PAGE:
Friendships & Mental Illness

It must be exhausting to be my friend. I have an eating disorder that doesn’t always want to be in recovery, I’m bipolar and I have depression. But that’s just the fun stuff. I can be insecure, and lack confidence. I am untrusting and because of that will build a wall that Trump would be jealous of. I have spent a lot of time in therapy working on my relationship with myself. After all, when everyone else leaves we are only left with ourselves. This can be empowering in a “I am man/woman hear me roar” way. But I am a person that could count their friends on one hand. Yes, yes quality not quantity but come on man I wouldn’t mind some quantity too. And by quantity, I mean more than one. Without realizing it I had been spending my young adult life trying to develop friendships as someone battling with mental illness. I grew up in the country, 35 miles away from any town so my brothers were my friends. I had been handed two instant friends so that was easy, they couldn’t get away from, I was a faster runner. High school was a different story. I was lost. I did not know a single person. There were hundreds of people waiting to turn me down. I often sat alone, or with the Special Ed kids. I would talk to others in class, but I was never any good at the follow through. As I began to grow into my own amazing self I met Elyssa in yearbook class. She and I both had the same smarmy sense of humor. I believed we totally could have been friends. But I couldn’t ask her to hang out once that bell rang. Being a teenager can feel like a mental illness at times. The constant ups and downs of emotions, the fear and the insecurity. Mine most likely was magnified by a yet to be diagnosed disorder. I never did ask Elyssa to hang out and I am bummed that I couldn’t get past my mental block. Whether you have a mental illness or not friendship can be intimidating. The fear of rejection sits in the majority of most of us, except Oprah, Oprah fears nothing. So, trying to start and maintain a friendship as someone who is mentally ill or with someone who struggles mentally can bring about those feelings of rejection.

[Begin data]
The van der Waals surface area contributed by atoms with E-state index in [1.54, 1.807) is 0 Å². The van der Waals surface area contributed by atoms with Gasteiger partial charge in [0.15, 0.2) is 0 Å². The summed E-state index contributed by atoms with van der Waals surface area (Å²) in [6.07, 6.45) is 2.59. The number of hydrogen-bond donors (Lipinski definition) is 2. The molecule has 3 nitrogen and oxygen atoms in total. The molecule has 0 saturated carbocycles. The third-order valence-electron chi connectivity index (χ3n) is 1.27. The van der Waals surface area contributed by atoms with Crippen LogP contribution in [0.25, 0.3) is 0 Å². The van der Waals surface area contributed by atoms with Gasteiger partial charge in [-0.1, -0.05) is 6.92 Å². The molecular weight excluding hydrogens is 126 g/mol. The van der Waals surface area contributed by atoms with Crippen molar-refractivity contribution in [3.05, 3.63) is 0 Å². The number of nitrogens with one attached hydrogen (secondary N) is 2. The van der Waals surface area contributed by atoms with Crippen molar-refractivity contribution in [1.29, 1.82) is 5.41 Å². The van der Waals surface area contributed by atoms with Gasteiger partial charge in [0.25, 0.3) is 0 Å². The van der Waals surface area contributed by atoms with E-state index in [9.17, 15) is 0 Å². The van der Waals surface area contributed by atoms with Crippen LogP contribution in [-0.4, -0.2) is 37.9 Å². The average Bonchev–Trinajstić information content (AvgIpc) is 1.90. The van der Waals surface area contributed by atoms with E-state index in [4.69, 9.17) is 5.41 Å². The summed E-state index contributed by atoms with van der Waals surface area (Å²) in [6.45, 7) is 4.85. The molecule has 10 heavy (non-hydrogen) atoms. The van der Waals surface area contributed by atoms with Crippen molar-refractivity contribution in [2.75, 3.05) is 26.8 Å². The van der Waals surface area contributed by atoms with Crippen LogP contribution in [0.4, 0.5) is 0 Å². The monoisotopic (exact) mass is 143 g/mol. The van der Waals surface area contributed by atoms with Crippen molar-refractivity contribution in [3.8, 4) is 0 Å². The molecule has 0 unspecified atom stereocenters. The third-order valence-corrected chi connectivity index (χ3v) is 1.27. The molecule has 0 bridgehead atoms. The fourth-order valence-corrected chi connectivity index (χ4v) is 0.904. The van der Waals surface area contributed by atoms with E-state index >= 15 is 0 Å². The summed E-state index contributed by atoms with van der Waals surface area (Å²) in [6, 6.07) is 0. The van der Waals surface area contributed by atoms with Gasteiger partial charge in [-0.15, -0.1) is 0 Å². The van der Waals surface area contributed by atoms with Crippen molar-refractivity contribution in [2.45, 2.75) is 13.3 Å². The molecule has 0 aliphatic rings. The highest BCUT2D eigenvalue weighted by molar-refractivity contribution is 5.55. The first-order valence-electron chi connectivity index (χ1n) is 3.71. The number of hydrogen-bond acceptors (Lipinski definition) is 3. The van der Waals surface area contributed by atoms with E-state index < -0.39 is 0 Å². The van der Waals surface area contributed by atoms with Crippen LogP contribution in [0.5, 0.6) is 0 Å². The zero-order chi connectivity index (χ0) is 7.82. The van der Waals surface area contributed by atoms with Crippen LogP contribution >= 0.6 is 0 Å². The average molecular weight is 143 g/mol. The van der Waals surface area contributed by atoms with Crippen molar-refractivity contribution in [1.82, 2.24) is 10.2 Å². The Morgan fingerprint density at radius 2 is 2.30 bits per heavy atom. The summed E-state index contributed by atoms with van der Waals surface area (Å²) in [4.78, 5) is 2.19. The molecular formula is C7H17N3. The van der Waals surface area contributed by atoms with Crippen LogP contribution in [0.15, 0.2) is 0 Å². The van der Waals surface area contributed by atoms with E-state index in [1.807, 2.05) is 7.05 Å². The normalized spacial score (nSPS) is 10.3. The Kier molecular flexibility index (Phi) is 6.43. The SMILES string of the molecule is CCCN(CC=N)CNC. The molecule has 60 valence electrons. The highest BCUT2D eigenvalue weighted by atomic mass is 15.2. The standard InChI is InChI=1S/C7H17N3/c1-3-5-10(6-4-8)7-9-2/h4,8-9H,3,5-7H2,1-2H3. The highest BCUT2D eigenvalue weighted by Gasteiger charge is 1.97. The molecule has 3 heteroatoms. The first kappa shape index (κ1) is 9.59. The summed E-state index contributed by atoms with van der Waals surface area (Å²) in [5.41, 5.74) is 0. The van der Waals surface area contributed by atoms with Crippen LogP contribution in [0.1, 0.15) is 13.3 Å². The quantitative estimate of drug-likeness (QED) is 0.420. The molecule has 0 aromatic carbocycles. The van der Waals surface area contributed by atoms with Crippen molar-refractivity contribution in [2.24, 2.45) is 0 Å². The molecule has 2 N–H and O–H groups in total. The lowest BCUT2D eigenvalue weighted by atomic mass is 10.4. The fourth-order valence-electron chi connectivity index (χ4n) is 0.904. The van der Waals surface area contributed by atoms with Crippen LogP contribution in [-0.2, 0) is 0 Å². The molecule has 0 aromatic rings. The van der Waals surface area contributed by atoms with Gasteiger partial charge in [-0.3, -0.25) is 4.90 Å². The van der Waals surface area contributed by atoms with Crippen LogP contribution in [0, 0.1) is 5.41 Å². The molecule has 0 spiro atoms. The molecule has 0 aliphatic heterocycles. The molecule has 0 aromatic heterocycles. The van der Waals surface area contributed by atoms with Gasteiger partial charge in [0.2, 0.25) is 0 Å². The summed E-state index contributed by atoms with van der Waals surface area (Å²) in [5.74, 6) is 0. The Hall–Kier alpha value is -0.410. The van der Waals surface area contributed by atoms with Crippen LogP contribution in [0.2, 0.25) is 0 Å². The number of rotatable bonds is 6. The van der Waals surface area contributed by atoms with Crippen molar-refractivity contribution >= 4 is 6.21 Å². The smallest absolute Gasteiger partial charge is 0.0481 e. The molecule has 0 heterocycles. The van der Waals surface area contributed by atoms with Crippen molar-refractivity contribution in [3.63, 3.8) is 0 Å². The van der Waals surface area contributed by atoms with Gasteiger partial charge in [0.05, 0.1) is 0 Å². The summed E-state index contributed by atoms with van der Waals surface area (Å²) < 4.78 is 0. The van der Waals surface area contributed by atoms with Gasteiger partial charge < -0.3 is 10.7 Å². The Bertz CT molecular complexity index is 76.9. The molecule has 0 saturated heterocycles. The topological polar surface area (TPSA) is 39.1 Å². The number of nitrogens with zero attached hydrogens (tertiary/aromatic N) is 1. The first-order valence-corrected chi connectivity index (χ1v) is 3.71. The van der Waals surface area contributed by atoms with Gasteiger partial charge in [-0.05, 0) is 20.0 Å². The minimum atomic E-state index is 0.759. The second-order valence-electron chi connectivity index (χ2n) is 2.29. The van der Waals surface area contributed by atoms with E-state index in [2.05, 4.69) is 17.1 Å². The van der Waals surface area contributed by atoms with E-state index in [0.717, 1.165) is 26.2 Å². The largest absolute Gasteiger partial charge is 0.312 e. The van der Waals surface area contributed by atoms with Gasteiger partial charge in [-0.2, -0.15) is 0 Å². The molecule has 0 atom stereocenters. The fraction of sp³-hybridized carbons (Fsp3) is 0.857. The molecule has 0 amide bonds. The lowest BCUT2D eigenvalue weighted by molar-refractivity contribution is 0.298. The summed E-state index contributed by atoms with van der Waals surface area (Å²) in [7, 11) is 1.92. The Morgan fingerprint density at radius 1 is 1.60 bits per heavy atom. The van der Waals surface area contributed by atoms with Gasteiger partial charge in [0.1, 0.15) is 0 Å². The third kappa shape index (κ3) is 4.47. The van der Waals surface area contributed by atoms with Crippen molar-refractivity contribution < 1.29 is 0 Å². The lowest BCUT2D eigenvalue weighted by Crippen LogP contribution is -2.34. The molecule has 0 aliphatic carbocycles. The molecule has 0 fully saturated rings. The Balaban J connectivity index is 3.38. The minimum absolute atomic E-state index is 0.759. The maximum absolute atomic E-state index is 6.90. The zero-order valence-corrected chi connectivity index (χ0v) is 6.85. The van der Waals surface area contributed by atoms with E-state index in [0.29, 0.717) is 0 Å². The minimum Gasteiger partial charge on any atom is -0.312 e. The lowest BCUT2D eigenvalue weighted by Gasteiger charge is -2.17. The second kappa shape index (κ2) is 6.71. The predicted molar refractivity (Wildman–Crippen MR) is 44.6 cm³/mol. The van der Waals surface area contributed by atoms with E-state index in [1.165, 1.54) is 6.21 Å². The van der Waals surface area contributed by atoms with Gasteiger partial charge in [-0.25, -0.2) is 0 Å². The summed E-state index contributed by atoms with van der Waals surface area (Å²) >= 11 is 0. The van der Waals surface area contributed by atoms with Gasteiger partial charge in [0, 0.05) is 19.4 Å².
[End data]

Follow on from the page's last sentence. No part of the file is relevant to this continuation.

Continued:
Everyone has the potential to be a great friend if they want to”. As a person who suffers from depression I don’t often leave the house. When I make plans to do so I instantly regret doing so and figure out how I can break them. I want to go but my depression talks me out of it immediately and it is a powerful motivator. I recently picked up a book, The F Word,by Lily Pebbles which delves into the ways in which female friendships are developed, maintained and dissolved. She doesn’t discuss what it’s like to be friends with someone with a mental illness, but I liken it to her description of being in a long-distance relationship. Things can often become forced because you are trying to schedule time, trying to make an effort to see that person and things don’t work out. She suggests, to keep this relationship alive and kickin’ by being spontaneous and thoughtful. One thing I appreciate more than anything is a little note or a gif. Sometimes you won’t be able to drag me out of the house, but you can send me a card and I will greatly appreciate that. Reina, one of my newer friends, understands that I may be attached to my bedroom but does not let me forget I am valued.